268 views

Are some animals, like dogs and cats, color-blind and how do we know that?

I have heard that some animals, including dogs, cats and donkeys, are color-blind. They cannot recognize any color. Is that true? And how can humans verify that animals are color-blind, or not? During ...
12
votes
3answers
2k views

What is happening when we get a tan?

Almost everyone nowadays wants that nice summer tan, but what exactly is going on beneath the skin? I've heard a few different theories about tanning - such as a tan is nothing but the pigmentation in ...
12
votes
2answers
1k views

Why is there more variation in proteins than genes?

The Genome of a cell or organism is the same as that of the entire organism. However, the proteome of an organism is much greater than that of each cell (unless the organism is unicellular). How do ...
12
votes
4answers
13k views

What nutrients can humans absorb in the mouth?

For instance, I realise being able to absorb simple sugars in the mouth is pivotal in the rapid action of oral glucose gel. Thus I was wondering what nutrients in general can be absorbed directly ...
12
votes
4answers
356 views

Is there any documented evidence for suicide among vertebrates other than humans?

Is there any documented evidence for suicide among vertebrates other than humans? Lemmings not accepted !
12
votes
2answers
3k views

How is eye color in humans inherited?

In high school we studied the inheritance of eye color, as it was explained to us in the most simple way: blue eye color is a recessive, monogenic, autosomal trait. Now I know that it is a bit more ...
10
votes
1answer
1k views

Could humans and chimpanzees hybridize?

In some cases two species can hybridize. For example, Tigers and lions can hybridize to produce "Ligers". Would it also be possible for humans and chimpanzees (or any other species) to hybridize ? ...
8
votes
2answers
243 views

Are unilaterally deaf people able to determine where sound comes from?

My question is on people deafened in one ear, but normal hearing in the other. Time and level differences between the two ears are only part of how the human body can localize the source of the ...
8
votes
3answers
13k views

Does our DNA change during our lives?

As far as I know, DNA is the construction protocol of all organisms on Earth. Does it change when influenced by time and environment (physical laws)? As parents with schizophrenia are more likely to ...
8
votes
2answers
285 views

Can forensic DNA analysis be used to generate a visual approximation of a suspect?

In light of the current US supreme court case, I'm curious if enough information can be teased out of a DNA sample to get a "reasonable" approximation of the suspect (never mind the legality). I ...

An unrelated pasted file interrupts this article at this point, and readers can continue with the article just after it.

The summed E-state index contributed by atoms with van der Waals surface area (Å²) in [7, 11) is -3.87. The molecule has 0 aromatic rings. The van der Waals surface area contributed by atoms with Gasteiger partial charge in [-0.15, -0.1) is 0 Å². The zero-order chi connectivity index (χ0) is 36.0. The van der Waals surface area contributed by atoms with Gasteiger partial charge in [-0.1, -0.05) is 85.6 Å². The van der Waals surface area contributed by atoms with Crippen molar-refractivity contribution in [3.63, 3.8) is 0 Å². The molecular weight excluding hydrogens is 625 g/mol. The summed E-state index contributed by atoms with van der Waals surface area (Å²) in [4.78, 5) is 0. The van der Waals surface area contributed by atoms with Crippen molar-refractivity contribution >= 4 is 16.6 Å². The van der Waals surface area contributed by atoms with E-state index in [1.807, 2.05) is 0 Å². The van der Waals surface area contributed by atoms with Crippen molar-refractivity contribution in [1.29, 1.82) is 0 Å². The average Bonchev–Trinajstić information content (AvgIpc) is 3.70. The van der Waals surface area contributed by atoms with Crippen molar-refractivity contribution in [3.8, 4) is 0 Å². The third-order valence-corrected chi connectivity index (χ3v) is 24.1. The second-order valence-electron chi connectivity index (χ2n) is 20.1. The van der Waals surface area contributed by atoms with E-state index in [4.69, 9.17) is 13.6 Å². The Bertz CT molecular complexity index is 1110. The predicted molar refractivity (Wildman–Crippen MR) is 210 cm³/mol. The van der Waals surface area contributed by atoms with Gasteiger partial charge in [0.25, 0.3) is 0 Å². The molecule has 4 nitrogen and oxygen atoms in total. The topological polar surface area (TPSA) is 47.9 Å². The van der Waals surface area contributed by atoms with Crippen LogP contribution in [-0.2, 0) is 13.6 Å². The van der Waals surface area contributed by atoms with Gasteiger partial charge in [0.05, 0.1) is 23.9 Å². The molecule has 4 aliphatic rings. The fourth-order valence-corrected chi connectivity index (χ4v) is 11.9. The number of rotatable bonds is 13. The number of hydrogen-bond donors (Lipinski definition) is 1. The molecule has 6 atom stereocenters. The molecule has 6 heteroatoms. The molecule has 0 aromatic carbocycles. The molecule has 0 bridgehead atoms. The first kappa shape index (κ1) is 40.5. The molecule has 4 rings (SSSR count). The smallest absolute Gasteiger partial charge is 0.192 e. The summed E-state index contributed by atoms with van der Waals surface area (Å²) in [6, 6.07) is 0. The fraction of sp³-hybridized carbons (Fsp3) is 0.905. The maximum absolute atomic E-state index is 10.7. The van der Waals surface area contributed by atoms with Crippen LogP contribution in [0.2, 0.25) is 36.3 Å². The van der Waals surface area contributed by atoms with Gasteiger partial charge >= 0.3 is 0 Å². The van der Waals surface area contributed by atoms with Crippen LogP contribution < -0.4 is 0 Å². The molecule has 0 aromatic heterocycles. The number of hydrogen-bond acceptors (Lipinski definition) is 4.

8
votes
1answer
230 views

Why is maintaining a circadian rhythm important?

What are the real consequences of never maintaining a circadian rhythm? How is circadian rhythm important for health and function? Where did it arise in evolution?
7
votes
2answers
206 views

Sugar as a defence against bacteria?

An answer on another SE site mentions that sugar "at a certain level acts as a preservative". I've always been taught that microorganisms eat sugar and expel acids, that is why sugary food are ...
7
votes
2answers
2k views

What chemicals and structures control the *direction* of plant growth in leaves, stems and roots?

If you want a specific plant, let's say the snap peas I am growing that I bought at Agway. I noticed that they grow towards the light source through the nearby window. Also I think roots work the same ...
7
votes
3answers
24k views

Why are 3 nucleotides used as codons for amino-acid mapping in DNA?

DNA is made of 4 unique nucleotides. When coding for a protein, a sequence of 3 nucleotides is used to code for each amino acid. Why are codons 3 nucleotides in length? A related question can be ...
7
votes
2answers
230 views

HIV Rapid Tests

The hiv antigens that are used in the oral rapid tests, are they infectious? The tests do not contain any actual virus but I am curious if the antigens themselves could somehow create the virus on ...
7
votes
2answers
642 views

How do we know the brain flips images projected on the retina back around?

Why do we turn images upside down again rather than dealing with them directly, still vertically rotated after passing through our lens? I don't see how that would cause any problems, and how we'd ...
6
votes
1answer
498 views

Empirical evidence for species selection

Do we have any empirical evidence in favor of species (or lineage) selection? Do we know some cases that can only be explained (or seem to be only explained) by lineage selection? What are today the ...
5
votes
2answers
255 views

How can E. coli proliferate so rapidly?

The E. coli has a genome with approximately 5×106 bp. The main DNA polymerase involved in its chromosome duplication (DNA pol III , the one with highest processivity) can polymerize ~103 nucleotides ...
5
votes
1answer
1k views

Like other animals, why humans don't have species & breeds?

Like other animals, why don't humans have species & breeds ? Even my pet dog is one type of breed, but we (humans) lack breeds & species? What is the main reason?
5
votes
3answers
288 views

Can extinct animals be cloned?

Scientists have found mammoth blood, and are planning to clone a mammoth. How does one go from having its blood to a full blown living mammoth? Is it possible? Why does it matter if the blood is ...
5
votes
1answer
1k views

What causes humans to be sleepy?

Is there a hormone or group of hormones that regulates when we feel sleepy late at night, or in the morning? Or is sleepiness caused by some other non-hormonal mechanism? (e.g. pure psychological, ...
5
votes
3answers
17k views

Evolutionarily speaking, why do humans have 46 chromosomes

In humans, each cell normally contains 23 pairs of chromosomes, for a total of 46. Monkeys, chimpanzees, and Apes have 24 pairs (twenty-four pairs), for a total of 48. What caused humans to have 46? ...
5
votes
3answers
1k views

Is the theory of evolution being disproved by bats?

For some species the Darwin's theory evolution makes perfect sense. I can easily imagine how, for example, the giraffe has evolved to its current appearance: the natural selection was favoring ...
4
votes
1answer
120 views

If the average resting potential of a neuron is -70 mV, why is there such a high ratio of potassium ions inside relative to out?

My bio teacher was discussing the ratios of different ions inside versus outside the cell. $$\text{OUT:IN}$$ $$\text{K}^+ (1:20)$$ $$\text{Cl}^- (11.5:1)$$ $$\text{Ca}^{2+} (10000:1)$$ ...
4
votes
2answers
392 views

Why White Blood Cells (WBCs) do not react to foreign bodies like sperm?

Why do the white blood cells allow foreign bodies like sperm to exist inside body cavity without any reaction? White blood cells function is to fight against foreign bodies (from the text books).